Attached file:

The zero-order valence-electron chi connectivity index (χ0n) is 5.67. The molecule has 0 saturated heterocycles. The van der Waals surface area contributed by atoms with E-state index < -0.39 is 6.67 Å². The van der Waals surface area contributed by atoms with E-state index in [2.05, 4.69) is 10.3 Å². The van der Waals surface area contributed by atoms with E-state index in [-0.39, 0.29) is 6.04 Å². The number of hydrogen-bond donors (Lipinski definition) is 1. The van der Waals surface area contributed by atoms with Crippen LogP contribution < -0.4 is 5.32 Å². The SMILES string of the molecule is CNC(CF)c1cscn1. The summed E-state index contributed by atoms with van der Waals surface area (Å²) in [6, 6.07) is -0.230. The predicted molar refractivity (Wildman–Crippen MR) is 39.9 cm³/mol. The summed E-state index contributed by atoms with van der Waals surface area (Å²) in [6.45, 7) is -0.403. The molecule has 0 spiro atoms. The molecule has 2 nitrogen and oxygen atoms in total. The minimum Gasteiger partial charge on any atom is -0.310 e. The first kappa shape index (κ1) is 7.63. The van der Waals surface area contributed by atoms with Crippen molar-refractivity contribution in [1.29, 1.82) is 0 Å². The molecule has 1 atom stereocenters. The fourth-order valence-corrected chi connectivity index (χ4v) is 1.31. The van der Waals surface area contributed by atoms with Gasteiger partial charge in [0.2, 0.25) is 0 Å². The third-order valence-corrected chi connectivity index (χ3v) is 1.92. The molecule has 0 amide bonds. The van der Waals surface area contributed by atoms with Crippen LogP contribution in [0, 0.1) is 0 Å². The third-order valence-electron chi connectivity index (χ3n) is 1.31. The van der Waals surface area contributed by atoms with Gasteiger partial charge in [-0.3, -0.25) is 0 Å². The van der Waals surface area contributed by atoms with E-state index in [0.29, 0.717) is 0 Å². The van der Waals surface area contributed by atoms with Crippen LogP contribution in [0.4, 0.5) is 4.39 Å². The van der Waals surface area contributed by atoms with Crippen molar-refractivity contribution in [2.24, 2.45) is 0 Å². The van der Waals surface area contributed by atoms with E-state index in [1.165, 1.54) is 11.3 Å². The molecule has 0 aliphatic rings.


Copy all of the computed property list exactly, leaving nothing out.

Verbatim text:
The zero-order valence-electron chi connectivity index (χ0n) is 5.67. The molecule has 0 saturated heterocycles. The van der Waals surface area contributed by atoms with E-state index < -0.39 is 6.67 Å². The van der Waals surface area contributed by atoms with E-state index in [2.05, 4.69) is 10.3 Å². The van der Waals surface area contributed by atoms with E-state index in [-0.39, 0.29) is 6.04 Å². The number of hydrogen-bond donors (Lipinski definition) is 1. The van der Waals surface area contributed by atoms with Crippen LogP contribution < -0.4 is 5.32 Å². The SMILES string of the molecule is CNC(CF)c1cscn1. The summed E-state index contributed by atoms with van der Waals surface area (Å²) in [6, 6.07) is -0.230. The predicted molar refractivity (Wildman–Crippen MR) is 39.9 cm³/mol. The summed E-state index contributed by atoms with van der Waals surface area (Å²) in [6.45, 7) is -0.403. The molecule has 0 spiro atoms. The molecule has 2 nitrogen and oxygen atoms in total. The minimum Gasteiger partial charge on any atom is -0.310 e. The first kappa shape index (κ1) is 7.63. The van der Waals surface area contributed by atoms with Crippen molar-refractivity contribution in [1.29, 1.82) is 0 Å². The molecule has 1 atom stereocenters. The fourth-order valence-corrected chi connectivity index (χ4v) is 1.31. The van der Waals surface area contributed by atoms with Gasteiger partial charge in [0.2, 0.25) is 0 Å². The third-order valence-corrected chi connectivity index (χ3v) is 1.92. The molecule has 0 amide bonds. The van der Waals surface area contributed by atoms with Crippen LogP contribution in [0, 0.1) is 0 Å². The third-order valence-electron chi connectivity index (χ3n) is 1.31. The van der Waals surface area contributed by atoms with Gasteiger partial charge in [-0.3, -0.25) is 0 Å². The van der Waals surface area contributed by atoms with E-state index in [0.29, 0.717) is 0 Å². The van der Waals surface area contributed by atoms with Crippen LogP contribution in [0.4, 0.5) is 4.39 Å². The van der Waals surface area contributed by atoms with Crippen molar-refractivity contribution in [2.24, 2.45) is 0 Å². The van der Waals surface area contributed by atoms with E-state index in [1.165, 1.54) is 11.3 Å². The molecule has 0 aliphatic rings.